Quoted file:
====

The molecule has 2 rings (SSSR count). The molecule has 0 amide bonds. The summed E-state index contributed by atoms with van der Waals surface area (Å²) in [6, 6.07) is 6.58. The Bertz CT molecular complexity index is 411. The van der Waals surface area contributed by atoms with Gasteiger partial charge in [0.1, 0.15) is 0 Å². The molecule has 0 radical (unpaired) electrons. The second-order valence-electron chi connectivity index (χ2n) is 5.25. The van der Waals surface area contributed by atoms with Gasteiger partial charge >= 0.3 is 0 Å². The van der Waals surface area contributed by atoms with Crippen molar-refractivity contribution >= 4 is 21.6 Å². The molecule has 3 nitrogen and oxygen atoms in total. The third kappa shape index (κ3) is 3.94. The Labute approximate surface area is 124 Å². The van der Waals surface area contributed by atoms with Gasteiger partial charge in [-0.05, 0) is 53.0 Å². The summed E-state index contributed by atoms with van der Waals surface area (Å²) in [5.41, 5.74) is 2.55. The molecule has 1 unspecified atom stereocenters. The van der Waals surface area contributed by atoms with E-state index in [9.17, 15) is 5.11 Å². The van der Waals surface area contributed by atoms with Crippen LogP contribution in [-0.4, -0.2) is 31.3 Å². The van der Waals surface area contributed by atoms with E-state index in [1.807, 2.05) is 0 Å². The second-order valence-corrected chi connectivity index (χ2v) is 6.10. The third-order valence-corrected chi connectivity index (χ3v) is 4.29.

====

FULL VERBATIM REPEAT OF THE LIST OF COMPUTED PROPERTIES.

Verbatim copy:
The molecule has 2 rings (SSSR count). The molecule has 0 amide bonds. The summed E-state index contributed by atoms with van der Waals surface area (Å²) in [6, 6.07) is 6.58. The Bertz CT molecular complexity index is 411. The van der Waals surface area contributed by atoms with Gasteiger partial charge in [0.1, 0.15) is 0 Å². The molecule has 0 radical (unpaired) electrons. The second-order valence-electron chi connectivity index (χ2n) is 5.25. The van der Waals surface area contributed by atoms with Gasteiger partial charge >= 0.3 is 0 Å². The van der Waals surface area contributed by atoms with Crippen molar-refractivity contribution >= 4 is 21.6 Å². The molecule has 3 nitrogen and oxygen atoms in total. The third kappa shape index (κ3) is 3.94. The Labute approximate surface area is 124 Å². The van der Waals surface area contributed by atoms with Gasteiger partial charge in [-0.05, 0) is 53.0 Å². The summed E-state index contributed by atoms with van der Waals surface area (Å²) in [5.41, 5.74) is 2.55. The molecule has 1 unspecified atom stereocenters. The van der Waals surface area contributed by atoms with E-state index in [9.17, 15) is 5.11 Å². The van der Waals surface area contributed by atoms with Crippen LogP contribution in [-0.4, -0.2) is 31.3 Å². The van der Waals surface area contributed by atoms with E-state index in [1.807, 2.05) is 0 Å². The second-order valence-corrected chi connectivity index (χ2v) is 6.10. The third-order valence-corrected chi connectivity index (χ3v) is 4.29.